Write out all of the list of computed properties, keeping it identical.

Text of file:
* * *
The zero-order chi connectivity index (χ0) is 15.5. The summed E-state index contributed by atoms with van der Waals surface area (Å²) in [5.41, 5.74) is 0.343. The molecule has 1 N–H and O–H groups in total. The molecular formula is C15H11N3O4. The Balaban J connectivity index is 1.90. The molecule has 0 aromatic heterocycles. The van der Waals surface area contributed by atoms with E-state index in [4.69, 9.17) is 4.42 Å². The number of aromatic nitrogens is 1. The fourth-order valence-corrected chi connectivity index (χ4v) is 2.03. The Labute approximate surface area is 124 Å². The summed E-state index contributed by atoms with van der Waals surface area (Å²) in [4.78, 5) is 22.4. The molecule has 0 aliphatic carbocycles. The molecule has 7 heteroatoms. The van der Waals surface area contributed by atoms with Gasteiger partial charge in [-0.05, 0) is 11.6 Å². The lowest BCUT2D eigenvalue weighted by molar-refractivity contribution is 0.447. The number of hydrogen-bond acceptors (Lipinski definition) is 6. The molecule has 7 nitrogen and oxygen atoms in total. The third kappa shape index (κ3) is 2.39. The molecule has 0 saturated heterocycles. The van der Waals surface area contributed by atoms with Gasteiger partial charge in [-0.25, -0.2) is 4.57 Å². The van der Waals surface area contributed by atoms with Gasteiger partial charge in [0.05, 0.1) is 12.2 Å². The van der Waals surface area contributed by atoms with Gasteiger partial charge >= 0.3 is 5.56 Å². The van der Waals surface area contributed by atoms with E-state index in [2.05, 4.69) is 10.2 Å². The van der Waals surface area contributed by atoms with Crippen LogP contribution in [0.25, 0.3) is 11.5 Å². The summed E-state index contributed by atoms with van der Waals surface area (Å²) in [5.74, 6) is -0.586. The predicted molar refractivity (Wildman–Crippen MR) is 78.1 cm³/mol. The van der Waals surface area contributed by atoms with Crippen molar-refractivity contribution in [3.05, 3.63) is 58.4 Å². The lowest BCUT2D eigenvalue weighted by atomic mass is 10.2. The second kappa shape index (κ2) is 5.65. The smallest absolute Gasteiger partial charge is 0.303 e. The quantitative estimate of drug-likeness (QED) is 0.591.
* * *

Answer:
The zero-order chi connectivity index (χ0) is 15.5. The summed E-state index contributed by atoms with van der Waals surface area (Å²) in [5.41, 5.74) is 0.343. The molecule has 1 N–H and O–H groups in total. The molecular formula is C15H11N3O4. The Balaban J connectivity index is 1.90. The molecule has 0 aromatic heterocycles. The van der Waals surface area contributed by atoms with E-state index in [4.69, 9.17) is 4.42 Å². The number of aromatic nitrogens is 1. The fourth-order valence-corrected chi connectivity index (χ4v) is 2.03. The Labute approximate surface area is 124 Å². The summed E-state index contributed by atoms with van der Waals surface area (Å²) in [4.78, 5) is 22.4. The molecule has 0 aliphatic carbocycles. The molecule has 7 heteroatoms. The van der Waals surface area contributed by atoms with Gasteiger partial charge in [-0.05, 0) is 11.6 Å². The lowest BCUT2D eigenvalue weighted by molar-refractivity contribution is 0.447. The number of hydrogen-bond acceptors (Lipinski definition) is 6. The molecule has 7 nitrogen and oxygen atoms in total. The third kappa shape index (κ3) is 2.39. The molecule has 0 saturated heterocycles. The van der Waals surface area contributed by atoms with Gasteiger partial charge in [-0.25, -0.2) is 4.57 Å². The van der Waals surface area contributed by atoms with Gasteiger partial charge in [0.05, 0.1) is 12.2 Å². The van der Waals surface area contributed by atoms with Gasteiger partial charge >= 0.3 is 5.56 Å². The van der Waals surface area contributed by atoms with E-state index in [2.05, 4.69) is 10.2 Å². The van der Waals surface area contributed by atoms with Crippen LogP contribution in [0.25, 0.3) is 11.5 Å². The summed E-state index contributed by atoms with van der Waals surface area (Å²) in [5.74, 6) is -0.586. The predicted molar refractivity (Wildman–Crippen MR) is 78.1 cm³/mol. The van der Waals surface area contributed by atoms with Crippen molar-refractivity contribution in [3.05, 3.63) is 58.4 Å². The lowest BCUT2D eigenvalue weighted by atomic mass is 10.2. The second kappa shape index (κ2) is 5.65. The smallest absolute Gasteiger partial charge is 0.303 e. The quantitative estimate of drug-likeness (QED) is 0.591.